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An Ironclad Deal With Gm

News: Analysis & Commentary: Steel

An Ironclad Deal with GM

Steelmakers trade a low price for a long-term contract

Curtis H. Barnette, CEO and chairman of Bethlehem Steel Corp., claimedhe was very happy to sign a four-year contract with his biggest customer, General Motors Corp. But the $11.7 billion order--split with 39 other steel producers, mostly in the U.S.--set in stone until 2004 about the lowest price for cold-rolled steel seen this decade. So, what's there to smile about?

The GM order--the largest of its kind, at 18 million metric tons--is a potent symbol of just how powerful steel buyers are and how eager to please steelmakers have to be. GM negotiated between a 3% to 5% decrease in prices and a longer-than-usual contract--four years, vs. the more normal one year. That's a pattern other customers will try to follow. So steelmakers may hear demands for GM-like terms when Ford, Caterpillar, John Deere, Maytag, and others renew orders later this year.SILVER LINING. Still, Barnette does have reason to be cheerful. Locking into a low price may be risky, but it's outweighed by the benefits of long-term commitments, which, he says, provide "a great stability in your business plan." With a clear picture of revenues, steelmakers can plan a transition to higher-tech ways of making the high-quality steel that customers demand, he says.

Such deals could also lock companies such as Bethlehem into the future of the global auto industry. Carmakers such as GM prefer increasingly better grades of cold-rolled steel and have been reducing their list of steel suppliers to those capable of meeting tougher specifications for such metal. In fact, much of the cheap imported steel has been of the hot-rolled variety, which carmakers use less. Carmakers are also demanding tough just-in-time delivery schedules, which upstarts have trouble meeting.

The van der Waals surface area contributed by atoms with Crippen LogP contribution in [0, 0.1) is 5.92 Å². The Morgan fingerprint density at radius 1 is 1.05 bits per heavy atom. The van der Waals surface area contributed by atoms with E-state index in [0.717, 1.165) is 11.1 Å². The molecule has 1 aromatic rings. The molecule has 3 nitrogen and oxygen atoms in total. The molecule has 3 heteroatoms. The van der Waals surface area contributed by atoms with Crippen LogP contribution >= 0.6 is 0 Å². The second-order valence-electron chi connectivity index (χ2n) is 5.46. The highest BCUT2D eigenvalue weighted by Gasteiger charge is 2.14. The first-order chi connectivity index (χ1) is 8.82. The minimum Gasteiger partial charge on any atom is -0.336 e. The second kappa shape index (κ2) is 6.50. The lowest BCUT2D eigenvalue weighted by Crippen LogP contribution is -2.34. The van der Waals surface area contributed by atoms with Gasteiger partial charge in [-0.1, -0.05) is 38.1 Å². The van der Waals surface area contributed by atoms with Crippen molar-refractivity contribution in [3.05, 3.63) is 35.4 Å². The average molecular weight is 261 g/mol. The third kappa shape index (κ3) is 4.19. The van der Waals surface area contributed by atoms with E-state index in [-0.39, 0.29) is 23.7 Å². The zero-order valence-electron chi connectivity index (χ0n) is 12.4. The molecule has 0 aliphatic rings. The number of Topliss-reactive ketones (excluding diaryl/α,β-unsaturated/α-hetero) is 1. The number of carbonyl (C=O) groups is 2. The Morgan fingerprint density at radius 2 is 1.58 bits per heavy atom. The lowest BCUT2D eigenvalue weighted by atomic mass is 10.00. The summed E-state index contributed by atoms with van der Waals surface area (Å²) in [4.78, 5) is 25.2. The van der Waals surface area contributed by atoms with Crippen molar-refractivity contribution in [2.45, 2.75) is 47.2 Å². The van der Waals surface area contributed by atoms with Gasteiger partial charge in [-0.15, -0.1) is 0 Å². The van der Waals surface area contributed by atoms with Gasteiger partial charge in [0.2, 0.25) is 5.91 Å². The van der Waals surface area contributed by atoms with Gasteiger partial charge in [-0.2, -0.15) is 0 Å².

Perhaps most significant, companies locked into long-term deals may be in better shape to survive as an industry awash in overcapacity shakes out. The prices of hot- and cold-rolled steel have plunged in the wake of the emerging-markets crisis as imports flowed from Russia, Brazil, Korea, and elsewhere. The GM contract itself could further lower prices, ultimately setting off a long overdue restructuring. "The longer term implications of this deal will be another drive to consolidate the U.S. steel industry," says Michael F. Gambardella, a steel analyst at J.P. Morgan Securities.

GM-style contracts may also give lev- erage to the largest U.S. producers--USX-U.S. Steel Group, LTV, and Bethlehem--when they sit down this summer to bargain with the United Steel Workers of America. "This might make (steelmakers) take a tougher stance in labor talks," says Richard Aldrich, a senior metals analyst at Lehman Brothers Inc.

If suppliers can learn to live profitably under GM's terms, they may emerge as survivors. And by the time the deal expires, that might be enough for any steelmaker to smile about.By Peter Galuszka in ClevelandReturn to top

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